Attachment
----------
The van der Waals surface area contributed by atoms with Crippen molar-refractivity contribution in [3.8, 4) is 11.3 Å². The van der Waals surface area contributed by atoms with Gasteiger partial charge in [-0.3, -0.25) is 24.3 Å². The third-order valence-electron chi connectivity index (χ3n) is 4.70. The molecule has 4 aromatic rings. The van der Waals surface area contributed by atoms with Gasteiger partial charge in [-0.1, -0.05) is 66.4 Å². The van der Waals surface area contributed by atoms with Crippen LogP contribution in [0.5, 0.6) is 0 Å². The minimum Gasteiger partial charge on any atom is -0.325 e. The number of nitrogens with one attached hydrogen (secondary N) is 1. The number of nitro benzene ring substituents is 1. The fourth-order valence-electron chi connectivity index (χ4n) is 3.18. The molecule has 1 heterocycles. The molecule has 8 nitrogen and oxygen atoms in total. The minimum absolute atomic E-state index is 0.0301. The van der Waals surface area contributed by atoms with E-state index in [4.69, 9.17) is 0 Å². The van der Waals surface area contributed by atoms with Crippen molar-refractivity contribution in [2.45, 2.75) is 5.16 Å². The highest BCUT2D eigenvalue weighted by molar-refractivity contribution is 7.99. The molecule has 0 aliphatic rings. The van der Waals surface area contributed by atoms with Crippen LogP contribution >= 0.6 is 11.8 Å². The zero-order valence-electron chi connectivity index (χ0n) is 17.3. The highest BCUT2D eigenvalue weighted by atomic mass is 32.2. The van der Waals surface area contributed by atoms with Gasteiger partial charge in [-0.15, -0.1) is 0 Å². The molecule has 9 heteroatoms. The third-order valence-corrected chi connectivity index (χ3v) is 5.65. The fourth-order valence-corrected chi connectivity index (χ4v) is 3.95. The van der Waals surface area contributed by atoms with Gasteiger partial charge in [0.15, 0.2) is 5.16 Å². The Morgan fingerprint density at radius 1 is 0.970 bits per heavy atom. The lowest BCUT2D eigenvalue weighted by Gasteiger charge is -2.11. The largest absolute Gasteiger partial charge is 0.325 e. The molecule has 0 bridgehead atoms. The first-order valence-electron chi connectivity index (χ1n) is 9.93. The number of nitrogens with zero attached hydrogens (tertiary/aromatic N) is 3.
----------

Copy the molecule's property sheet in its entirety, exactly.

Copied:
The van der Waals surface area contributed by atoms with Crippen molar-refractivity contribution in [3.8, 4) is 11.3 Å². The van der Waals surface area contributed by atoms with Gasteiger partial charge in [-0.3, -0.25) is 24.3 Å². The third-order valence-electron chi connectivity index (χ3n) is 4.70. The molecule has 4 aromatic rings. The van der Waals surface area contributed by atoms with Gasteiger partial charge in [-0.1, -0.05) is 66.4 Å². The van der Waals surface area contributed by atoms with Crippen LogP contribution in [0.5, 0.6) is 0 Å². The minimum Gasteiger partial charge on any atom is -0.325 e. The number of nitrogens with one attached hydrogen (secondary N) is 1. The number of nitro benzene ring substituents is 1. The fourth-order valence-electron chi connectivity index (χ4n) is 3.18. The molecule has 1 heterocycles. The molecule has 8 nitrogen and oxygen atoms in total. The minimum absolute atomic E-state index is 0.0301. The van der Waals surface area contributed by atoms with E-state index in [4.69, 9.17) is 0 Å². The van der Waals surface area contributed by atoms with Crippen molar-refractivity contribution in [2.45, 2.75) is 5.16 Å². The highest BCUT2D eigenvalue weighted by molar-refractivity contribution is 7.99. The molecule has 0 aliphatic rings. The van der Waals surface area contributed by atoms with Crippen LogP contribution >= 0.6 is 11.8 Å². The zero-order valence-electron chi connectivity index (χ0n) is 17.3. The highest BCUT2D eigenvalue weighted by atomic mass is 32.2. The van der Waals surface area contributed by atoms with Gasteiger partial charge in [-0.15, -0.1) is 0 Å². The molecule has 9 heteroatoms. The third-order valence-corrected chi connectivity index (χ3v) is 5.65. The fourth-order valence-corrected chi connectivity index (χ4v) is 3.95. The van der Waals surface area contributed by atoms with Gasteiger partial charge in [0.15, 0.2) is 5.16 Å². The Morgan fingerprint density at radius 1 is 0.970 bits per heavy atom. The lowest BCUT2D eigenvalue weighted by Gasteiger charge is -2.11. The largest absolute Gasteiger partial charge is 0.325 e. The molecule has 0 bridgehead atoms. The first-order valence-electron chi connectivity index (χ1n) is 9.93. The number of nitrogens with zero attached hydrogens (tertiary/aromatic N) is 3.